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UNITED STATES DISTRICT COURT

DISTRICT OF ALASKA

COREEN RENEE NOBLE and
ROBERT NOBLE,

Plaintiffs,

vs.

UNITED STATES OF AMERICA,

Defendant.

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1:07-cv-00004 JWS

ORDER AND OPINION

[Re: Motion at docket 70]

I. MOTION PRESENTED

At docket 70 plaintiffs Coreen Renee Noble (“Coreen”) and her husband Robert

Noble (collectively “Nobles”) ask the court to apply the presumption created in Sweet v.

Sisters of Providence1 to three affirmative defenses pled by defendant United States.

The United States’ response is at docket 80, and plaintiffs reply at docket 85. Oral

argument was not requested, and it would not be of material assistance to the court.

II. BACKGROUND

Coreen is an Alaska Native for whom medical care is provided by the United

States. The Nobles lived in Kake, Alaska, a small and relatively remote village in

1895 P.2d 484 (Alaska 1995).

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Southeast Alaska. In January of 2004, Coreen was diagnosed with a severe form of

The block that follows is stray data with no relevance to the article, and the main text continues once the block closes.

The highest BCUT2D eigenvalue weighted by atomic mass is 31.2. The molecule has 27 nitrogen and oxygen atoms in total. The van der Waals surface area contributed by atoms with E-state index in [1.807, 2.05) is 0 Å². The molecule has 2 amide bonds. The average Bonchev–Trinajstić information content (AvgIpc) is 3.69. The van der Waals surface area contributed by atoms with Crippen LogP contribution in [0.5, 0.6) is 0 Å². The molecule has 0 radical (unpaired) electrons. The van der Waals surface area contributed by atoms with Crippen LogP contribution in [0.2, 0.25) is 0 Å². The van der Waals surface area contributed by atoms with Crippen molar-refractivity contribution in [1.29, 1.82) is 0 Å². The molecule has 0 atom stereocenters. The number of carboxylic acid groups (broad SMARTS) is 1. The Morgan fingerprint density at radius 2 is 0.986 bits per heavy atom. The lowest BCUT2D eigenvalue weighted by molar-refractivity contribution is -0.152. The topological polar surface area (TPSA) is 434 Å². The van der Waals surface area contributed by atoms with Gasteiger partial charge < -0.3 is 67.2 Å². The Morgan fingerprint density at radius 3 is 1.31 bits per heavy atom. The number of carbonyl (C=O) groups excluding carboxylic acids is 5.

Stevens-Johnson Syndrome (“SJS”), a potentially fatal disease. SJS may cause severe

damage to the skin and membranes in the eyes, mouth, and digestive tract. Coreen

was sent to Harborview Medical Center in Seattle where she received the specialty care

required for her SJS.

In March of 2004, Coreen returned to Kake. Thereafter, she received medical

care for her eyes in Kake, Sitka, and Anchorage. Ultimately, her left eye deteriorated to

the point that it was removed on April 5, 2005. In 2006, the Nobles filed an

administrative claim seeking redress for allegedly negligent medical care provided to

Coreen after she returned to Kake. In 2007, the Nobles filed this Federal Tort Claims

Act lawsuit against the United States. Coreen seeks compensatory damages for

injuries allegedly caused by the medical malpractice of health care providers for whom

the United States is responsible. Her husband seeks damages for loss of consortium.

III. DISCUSSION

In Sweet the Alaska Supreme Court held that when a medical malpractice

plaintiff’s ability to prove her negligence claim has been impaired by a defendant’s

breach of a duty to create or maintain adequate records, the trial court should shift the